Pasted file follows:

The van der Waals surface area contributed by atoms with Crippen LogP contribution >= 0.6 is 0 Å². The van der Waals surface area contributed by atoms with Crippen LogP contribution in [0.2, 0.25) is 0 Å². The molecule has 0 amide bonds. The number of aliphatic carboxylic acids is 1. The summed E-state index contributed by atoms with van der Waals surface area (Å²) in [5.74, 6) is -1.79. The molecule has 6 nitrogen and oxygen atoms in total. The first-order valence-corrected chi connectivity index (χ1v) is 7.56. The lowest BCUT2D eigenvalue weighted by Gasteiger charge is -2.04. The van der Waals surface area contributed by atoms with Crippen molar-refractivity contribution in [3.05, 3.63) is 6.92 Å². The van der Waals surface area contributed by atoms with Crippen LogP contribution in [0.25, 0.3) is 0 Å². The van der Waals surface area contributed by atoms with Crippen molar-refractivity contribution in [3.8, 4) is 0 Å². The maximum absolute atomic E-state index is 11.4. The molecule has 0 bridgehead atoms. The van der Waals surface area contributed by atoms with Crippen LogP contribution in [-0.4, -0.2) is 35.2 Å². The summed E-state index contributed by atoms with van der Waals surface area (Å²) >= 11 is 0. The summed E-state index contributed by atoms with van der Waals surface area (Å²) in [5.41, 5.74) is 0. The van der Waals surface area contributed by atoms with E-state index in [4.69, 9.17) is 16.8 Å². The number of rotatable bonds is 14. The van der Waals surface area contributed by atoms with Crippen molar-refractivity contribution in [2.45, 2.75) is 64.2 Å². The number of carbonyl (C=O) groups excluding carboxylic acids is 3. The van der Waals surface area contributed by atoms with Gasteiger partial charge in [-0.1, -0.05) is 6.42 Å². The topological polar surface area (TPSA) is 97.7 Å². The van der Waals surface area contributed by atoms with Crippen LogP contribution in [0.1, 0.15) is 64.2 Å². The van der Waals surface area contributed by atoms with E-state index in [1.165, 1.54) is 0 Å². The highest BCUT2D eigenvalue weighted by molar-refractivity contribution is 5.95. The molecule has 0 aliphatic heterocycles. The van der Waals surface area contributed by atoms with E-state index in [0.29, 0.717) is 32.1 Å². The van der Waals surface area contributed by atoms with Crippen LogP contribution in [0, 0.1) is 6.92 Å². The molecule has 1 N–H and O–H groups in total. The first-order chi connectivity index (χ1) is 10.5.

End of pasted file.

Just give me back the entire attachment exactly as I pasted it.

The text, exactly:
The van der Waals surface area contributed by atoms with Crippen LogP contribution >= 0.6 is 0 Å². The van der Waals surface area contributed by atoms with Crippen LogP contribution in [0.2, 0.25) is 0 Å². The molecule has 0 amide bonds. The number of aliphatic carboxylic acids is 1. The summed E-state index contributed by atoms with van der Waals surface area (Å²) in [5.74, 6) is -1.79. The molecule has 6 nitrogen and oxygen atoms in total. The first-order valence-corrected chi connectivity index (χ1v) is 7.56. The lowest BCUT2D eigenvalue weighted by Gasteiger charge is -2.04. The van der Waals surface area contributed by atoms with Crippen molar-refractivity contribution in [3.05, 3.63) is 6.92 Å². The van der Waals surface area contributed by atoms with Crippen LogP contribution in [0.25, 0.3) is 0 Å². The van der Waals surface area contributed by atoms with Crippen molar-refractivity contribution in [3.8, 4) is 0 Å². The maximum absolute atomic E-state index is 11.4. The molecule has 0 bridgehead atoms. The van der Waals surface area contributed by atoms with Crippen LogP contribution in [-0.4, -0.2) is 35.2 Å². The summed E-state index contributed by atoms with van der Waals surface area (Å²) >= 11 is 0. The summed E-state index contributed by atoms with van der Waals surface area (Å²) in [5.41, 5.74) is 0. The van der Waals surface area contributed by atoms with E-state index in [4.69, 9.17) is 16.8 Å². The number of rotatable bonds is 14. The van der Waals surface area contributed by atoms with Crippen molar-refractivity contribution in [2.45, 2.75) is 64.2 Å². The number of carbonyl (C=O) groups excluding carboxylic acids is 3. The van der Waals surface area contributed by atoms with Gasteiger partial charge in [-0.1, -0.05) is 6.42 Å². The topological polar surface area (TPSA) is 97.7 Å². The van der Waals surface area contributed by atoms with Crippen LogP contribution in [0.1, 0.15) is 64.2 Å². The van der Waals surface area contributed by atoms with E-state index in [1.165, 1.54) is 0 Å². The highest BCUT2D eigenvalue weighted by molar-refractivity contribution is 5.95. The molecule has 0 aliphatic heterocycles. The van der Waals surface area contributed by atoms with E-state index in [0.29, 0.717) is 32.1 Å². The van der Waals surface area contributed by atoms with Crippen LogP contribution in [0, 0.1) is 6.92 Å². The molecule has 1 N–H and O–H groups in total. The first-order chi connectivity index (χ1) is 10.5.